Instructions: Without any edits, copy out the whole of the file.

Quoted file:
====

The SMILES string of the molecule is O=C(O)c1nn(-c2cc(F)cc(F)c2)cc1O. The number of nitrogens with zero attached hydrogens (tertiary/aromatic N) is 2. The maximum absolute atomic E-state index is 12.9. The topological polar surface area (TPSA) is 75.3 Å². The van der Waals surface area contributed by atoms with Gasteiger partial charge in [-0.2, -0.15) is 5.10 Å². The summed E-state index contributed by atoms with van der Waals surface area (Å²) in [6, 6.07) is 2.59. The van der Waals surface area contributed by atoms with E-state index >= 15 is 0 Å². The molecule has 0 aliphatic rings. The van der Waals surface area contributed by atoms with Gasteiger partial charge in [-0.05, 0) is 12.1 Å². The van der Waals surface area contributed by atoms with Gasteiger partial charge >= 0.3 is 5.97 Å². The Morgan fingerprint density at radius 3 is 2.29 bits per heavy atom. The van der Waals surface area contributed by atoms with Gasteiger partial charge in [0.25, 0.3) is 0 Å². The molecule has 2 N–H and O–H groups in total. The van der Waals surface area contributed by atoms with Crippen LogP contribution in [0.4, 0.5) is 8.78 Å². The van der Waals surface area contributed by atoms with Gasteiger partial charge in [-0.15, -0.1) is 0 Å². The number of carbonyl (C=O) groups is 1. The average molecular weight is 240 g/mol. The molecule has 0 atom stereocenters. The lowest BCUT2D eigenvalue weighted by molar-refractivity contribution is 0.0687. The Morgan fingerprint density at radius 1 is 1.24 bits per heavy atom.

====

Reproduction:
The SMILES string of the molecule is O=C(O)c1nn(-c2cc(F)cc(F)c2)cc1O. The number of nitrogens with zero attached hydrogens (tertiary/aromatic N) is 2. The maximum absolute atomic E-state index is 12.9. The topological polar surface area (TPSA) is 75.3 Å². The van der Waals surface area contributed by atoms with Gasteiger partial charge in [-0.2, -0.15) is 5.10 Å². The summed E-state index contributed by atoms with van der Waals surface area (Å²) in [6, 6.07) is 2.59. The van der Waals surface area contributed by atoms with E-state index >= 15 is 0 Å². The molecule has 0 aliphatic rings. The van der Waals surface area contributed by atoms with Gasteiger partial charge in [-0.05, 0) is 12.1 Å². The van der Waals surface area contributed by atoms with Gasteiger partial charge >= 0.3 is 5.97 Å². The Morgan fingerprint density at radius 3 is 2.29 bits per heavy atom. The van der Waals surface area contributed by atoms with Gasteiger partial charge in [0.25, 0.3) is 0 Å². The molecule has 2 N–H and O–H groups in total. The van der Waals surface area contributed by atoms with Crippen LogP contribution in [0.4, 0.5) is 8.78 Å². The van der Waals surface area contributed by atoms with Gasteiger partial charge in [-0.15, -0.1) is 0 Å². The number of carbonyl (C=O) groups is 1. The average molecular weight is 240 g/mol. The molecule has 0 atom stereocenters. The lowest BCUT2D eigenvalue weighted by molar-refractivity contribution is 0.0687. The Morgan fingerprint density at radius 1 is 1.24 bits per heavy atom.